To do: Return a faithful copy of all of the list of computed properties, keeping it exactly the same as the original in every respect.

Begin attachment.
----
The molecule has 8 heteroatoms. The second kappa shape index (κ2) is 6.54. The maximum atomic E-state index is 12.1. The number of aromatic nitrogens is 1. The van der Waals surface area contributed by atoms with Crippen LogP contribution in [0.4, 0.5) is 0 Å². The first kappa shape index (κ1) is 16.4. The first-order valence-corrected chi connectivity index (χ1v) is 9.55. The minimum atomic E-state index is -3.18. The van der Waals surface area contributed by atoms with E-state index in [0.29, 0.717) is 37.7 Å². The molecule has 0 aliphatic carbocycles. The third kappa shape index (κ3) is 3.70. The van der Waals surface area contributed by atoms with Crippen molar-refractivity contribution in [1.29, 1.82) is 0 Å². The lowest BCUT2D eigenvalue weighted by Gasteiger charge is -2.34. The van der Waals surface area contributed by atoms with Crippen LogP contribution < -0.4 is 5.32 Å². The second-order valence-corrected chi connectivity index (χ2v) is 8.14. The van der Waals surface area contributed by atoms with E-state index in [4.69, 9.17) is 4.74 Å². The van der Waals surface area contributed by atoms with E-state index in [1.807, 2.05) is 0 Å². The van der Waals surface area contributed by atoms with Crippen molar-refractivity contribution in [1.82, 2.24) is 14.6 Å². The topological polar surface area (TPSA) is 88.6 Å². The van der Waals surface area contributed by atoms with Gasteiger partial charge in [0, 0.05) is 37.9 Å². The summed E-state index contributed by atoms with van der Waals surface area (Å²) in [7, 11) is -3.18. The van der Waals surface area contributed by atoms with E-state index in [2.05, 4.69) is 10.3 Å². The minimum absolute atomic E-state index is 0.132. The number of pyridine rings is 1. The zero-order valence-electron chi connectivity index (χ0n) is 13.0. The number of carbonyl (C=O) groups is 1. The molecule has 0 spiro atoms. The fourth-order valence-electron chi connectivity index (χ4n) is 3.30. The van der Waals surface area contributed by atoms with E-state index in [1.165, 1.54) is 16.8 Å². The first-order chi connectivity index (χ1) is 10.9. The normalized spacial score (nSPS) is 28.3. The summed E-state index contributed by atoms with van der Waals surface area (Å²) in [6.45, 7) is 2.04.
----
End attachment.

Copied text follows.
The molecule has 8 heteroatoms. The second kappa shape index (κ2) is 6.54. The maximum atomic E-state index is 12.1. The number of aromatic nitrogens is 1. The van der Waals surface area contributed by atoms with Crippen LogP contribution in [0.4, 0.5) is 0 Å². The first kappa shape index (κ1) is 16.4. The first-order valence-corrected chi connectivity index (χ1v) is 9.55. The minimum atomic E-state index is -3.18. The van der Waals surface area contributed by atoms with E-state index in [0.29, 0.717) is 37.7 Å². The molecule has 0 aliphatic carbocycles. The third kappa shape index (κ3) is 3.70. The van der Waals surface area contributed by atoms with Crippen molar-refractivity contribution in [1.29, 1.82) is 0 Å². The lowest BCUT2D eigenvalue weighted by Gasteiger charge is -2.34. The van der Waals surface area contributed by atoms with Crippen LogP contribution < -0.4 is 5.32 Å². The second-order valence-corrected chi connectivity index (χ2v) is 8.14. The van der Waals surface area contributed by atoms with E-state index in [4.69, 9.17) is 4.74 Å². The van der Waals surface area contributed by atoms with E-state index in [1.807, 2.05) is 0 Å². The van der Waals surface area contributed by atoms with Crippen molar-refractivity contribution in [1.82, 2.24) is 14.6 Å². The topological polar surface area (TPSA) is 88.6 Å². The van der Waals surface area contributed by atoms with Gasteiger partial charge in [0, 0.05) is 37.9 Å². The summed E-state index contributed by atoms with van der Waals surface area (Å²) in [7, 11) is -3.18. The van der Waals surface area contributed by atoms with E-state index in [2.05, 4.69) is 10.3 Å². The minimum absolute atomic E-state index is 0.132. The number of pyridine rings is 1. The zero-order valence-electron chi connectivity index (χ0n) is 13.0. The number of carbonyl (C=O) groups is 1. The molecule has 0 spiro atoms. The fourth-order valence-electron chi connectivity index (χ4n) is 3.30. The van der Waals surface area contributed by atoms with E-state index in [1.165, 1.54) is 16.8 Å². The first-order chi connectivity index (χ1) is 10.9. The normalized spacial score (nSPS) is 28.3. The summed E-state index contributed by atoms with van der Waals surface area (Å²) in [6.45, 7) is 2.04.